You should never be implementing SAP for the sake of SAP. The investment should be directly linked to the realization of business benefits over the course of a payback period. Without benefits, SAP is just a stopgap. An expensive stopgap.
Stop-gap / stäp.gap/
noun. a temporary way of dealing with a problem instead of satisfying the real need.
More often than not, project managers find themselves in the situation that their organization ‘is going wall-to-wall SAP,’ and they are then left to implement the chosen application without a clear understanding of the expected benefits and the organizational changes that will be required.
Here is what happens next as the project managers work their way out: NT + OO = EOO (New Technology + Old Organization = Expensive Old Organization)
Any SAP implementation should be embedded in a fundamental business initiative to transform the business. You are not implementing SAP for the sake of SAP or because of its features like multi- currency, the ability to define sales organizations, reporting, etc. Good old Michael Hammer knew this as no other.
You are doing so because you want to gain benefits that are essential for the survival of the organization. Technology is an enabler on that path. But if you fail to paint a clear picture of the destination it is a stopgap. The technology is rolled out, there is a successful go-live; pizza, party and then everybody goes home.
It ain’t over ’till it’s over
Benefits formulate the goal of a program in terms of the success of your organization. These are the beacons, guiding the program to develop in the right direction. Benefits are the basis of the business case to justify the cost of the SAP implementation. They make outcomes concrete, measurable and above all: actionable.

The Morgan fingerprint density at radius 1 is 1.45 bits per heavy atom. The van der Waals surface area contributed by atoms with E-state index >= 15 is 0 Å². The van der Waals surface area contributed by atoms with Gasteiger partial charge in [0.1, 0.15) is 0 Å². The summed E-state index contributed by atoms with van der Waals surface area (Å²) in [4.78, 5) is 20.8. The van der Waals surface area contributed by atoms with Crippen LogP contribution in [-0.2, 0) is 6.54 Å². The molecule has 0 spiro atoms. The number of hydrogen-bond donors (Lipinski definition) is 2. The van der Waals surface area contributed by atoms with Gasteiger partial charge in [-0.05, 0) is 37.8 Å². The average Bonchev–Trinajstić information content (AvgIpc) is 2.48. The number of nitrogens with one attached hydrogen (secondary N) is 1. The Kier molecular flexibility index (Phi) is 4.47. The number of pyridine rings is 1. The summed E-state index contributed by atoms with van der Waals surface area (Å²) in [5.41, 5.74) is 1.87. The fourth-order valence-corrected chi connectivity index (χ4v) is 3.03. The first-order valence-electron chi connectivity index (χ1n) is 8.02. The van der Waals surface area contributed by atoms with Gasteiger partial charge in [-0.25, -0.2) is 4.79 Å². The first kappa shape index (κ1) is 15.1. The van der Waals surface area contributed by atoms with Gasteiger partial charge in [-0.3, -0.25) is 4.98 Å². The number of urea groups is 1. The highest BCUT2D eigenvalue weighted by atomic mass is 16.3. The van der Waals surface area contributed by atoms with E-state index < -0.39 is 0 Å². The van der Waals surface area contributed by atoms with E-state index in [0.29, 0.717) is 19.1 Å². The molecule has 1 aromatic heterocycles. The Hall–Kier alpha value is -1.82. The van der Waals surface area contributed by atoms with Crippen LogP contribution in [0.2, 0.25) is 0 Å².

The point is that the project ain’t over till the benefits are realized! Implementing SAP is just a step on the path towards realizing the benefits.
In an ideal world, the decision to implement SAP fits in an overall business strategic program derived from the company’s business vision. In many cases, however, the decision to implement SAP is based upon a combination of less compelling operational features, listed below:
- Legacy systems need to be replaced;
- More integration of information is required;
- Better integration of the IT landscape is needed;
- The current version of SAP will no longer be supported;
- Common ways of working need to be implemented;
- The supplier of current systems doesn’t provide proper support, or worse, is no longer financially stable;
- Data integrity;
- Improved continuity and enhanced disaster-recovery planning
Yawn-provoking indeed. But here’s the thing: unless you are able to convert the above mentioned reasons into benefits that serve the organizations strategy, you will not be able to win the hearts of your stakeholders. This means: a compelling vision AND actionable benefits that will prevent to see the SAP implementation as an end in itself.
In short: If you are unable to come up with quantifiable benefits, you should consider not moving forward with the SAP implementation. If you do, you risk getting lost in the fog without a beacon to steer for.
Outcomes are the destination postcard (you can see the picture and you want to go there), and benefits are the black-and-white writing on the back of the postcard (the exact coordinates). SAP is a fuel station on the way to the destination. If SAP is figuring either on the front or the back of your postcard you’d better cancel your travel plans. It’s not about stopgaping symptoms with SAP, it’s about treating the real causes with benefits realization!